CIWM issues ten policy asks for the next UK government



Ahead of this summer’s general election, the Chartered Institution of Wastes Management (CIWM) has set out ten policies it wants the next UK government to implement.

CIWM said its review of the Resources and Waste Strategy showed it to be outdated.

The Institution said a new policy framework is urgently required to deliver circular economy and resource resilience.

CIWM reviewed the Department for Environment, Food and Rural Affairs (Defra) strategy to analyse its ongoing relevance to identify any policy gaps where it fails to support the UK’s future requirements.

The process was undertaken by a working group of CIWM members and produced a “policy blueprint” that sets out ten policies CIWM is calling on the next UK government to implement.

CIWM said the policies had been chosen to accelerate the transition to a more resource-resilient and circular economy capable of meeting future material demands and supporting the battle against climate change.

CIWM’s recommendations are split into policies it wants to be prioritised in the first two years of the new government and policies that can be developed in the following three to five years.

These policy proposals are a clear demonstration of CIWM’s commitment to leading the way and helping to deliver a major step change in our journey to a world beyond waste. 

Commenting on the policies, CIWM’s Director of Innovation and Technical Services, Lee Marshall, said: “A new government presents a great opportunity to make the UK more resource resilient.

“These policy proposals are a clear demonstration of CIWM’s commitment to leading the way and helping to deliver a major step change in our journey to a world beyond waste. 

“Whilst CIWM welcomed The Resources and Waste Strategy when it was published in 2018, progress on implementing it has been undeniably slow.

“The passing of time, together with an increased focus on climate change and the circular economy, means the context in which the waste and resources sector operates is now very different. As a result, a revised set of policies is urgently needed.”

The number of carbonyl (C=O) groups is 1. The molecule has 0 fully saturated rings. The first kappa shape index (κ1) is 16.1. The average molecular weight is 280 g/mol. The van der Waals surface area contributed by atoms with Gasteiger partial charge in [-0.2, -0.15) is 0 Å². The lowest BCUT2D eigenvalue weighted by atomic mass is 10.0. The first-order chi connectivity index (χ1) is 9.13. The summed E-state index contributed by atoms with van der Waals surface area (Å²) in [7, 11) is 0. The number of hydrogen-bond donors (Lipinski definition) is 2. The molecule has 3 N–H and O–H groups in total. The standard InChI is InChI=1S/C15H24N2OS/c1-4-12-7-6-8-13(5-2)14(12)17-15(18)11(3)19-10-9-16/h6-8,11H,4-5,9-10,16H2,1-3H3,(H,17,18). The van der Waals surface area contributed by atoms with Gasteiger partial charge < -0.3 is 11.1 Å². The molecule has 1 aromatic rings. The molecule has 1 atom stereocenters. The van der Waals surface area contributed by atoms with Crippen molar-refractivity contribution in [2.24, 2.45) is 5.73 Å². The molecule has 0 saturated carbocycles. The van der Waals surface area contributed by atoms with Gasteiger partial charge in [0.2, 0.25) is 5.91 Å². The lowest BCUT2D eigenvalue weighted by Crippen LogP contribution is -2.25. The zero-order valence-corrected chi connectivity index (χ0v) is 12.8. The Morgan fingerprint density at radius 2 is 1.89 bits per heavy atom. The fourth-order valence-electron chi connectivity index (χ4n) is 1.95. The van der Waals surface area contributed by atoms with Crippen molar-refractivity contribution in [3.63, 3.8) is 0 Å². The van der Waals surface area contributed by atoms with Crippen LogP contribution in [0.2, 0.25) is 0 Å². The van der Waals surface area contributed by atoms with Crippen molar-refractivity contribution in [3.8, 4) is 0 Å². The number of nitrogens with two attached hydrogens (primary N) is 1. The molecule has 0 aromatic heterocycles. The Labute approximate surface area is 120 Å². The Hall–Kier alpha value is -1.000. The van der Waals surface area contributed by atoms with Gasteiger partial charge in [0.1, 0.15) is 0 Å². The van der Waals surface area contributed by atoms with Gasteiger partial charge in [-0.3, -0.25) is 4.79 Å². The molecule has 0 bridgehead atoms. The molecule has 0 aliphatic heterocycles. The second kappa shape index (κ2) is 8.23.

The policies are available in full on the CIWM website and include:

Years One and Two

Policy 1: Implement the existing Resources & Waste Strategy policies 

Policy 2: Create a cross-government resource resilience task force

Policy 3: Launch a Green Skills Fund

Policy 4: Introduce targeted Extended Producer Responsibility (EPR) for several key product types

Policy 5: Introduce targets across the top half of the waste hierarchy (prevention, reuse, repair)

Years Three to Five

Policy 6: Develop a Circular Economy Plan with a supporting Resource Resilience Strategy

Policy 7: Price raw materials so that prices include negative environmental externalities

Policy 8: Introduce targeted economic instruments

Policy 9: Strengthen eco-design and waste prevention

Policy 10: Ensure adequate funding for Environment Agency and other regulators



After the election, CIWM said it would engage with ministers to review the ten policies and publish its full review report.

The blueprint will also form the core of its policy work going forward, CIWM said, which includes producing more detailed proposals for policymakers where appropriate.

Marshall continued: “In the short term, key elements from The Resources and Waste Strategy, such as extended producer responsibility, consistent collections and digital waste tracking, need to be prioritised.

“We must then shift our attention to the start of the pipe, prioritising resource-efficient design and embedding true producer responsibility in order to maximise the value of the materials we consume.

“As part of this process, we must also address the urgent need for green skills and create a cross-department task force to supercharge progress on resource resilience across Whitehall.”

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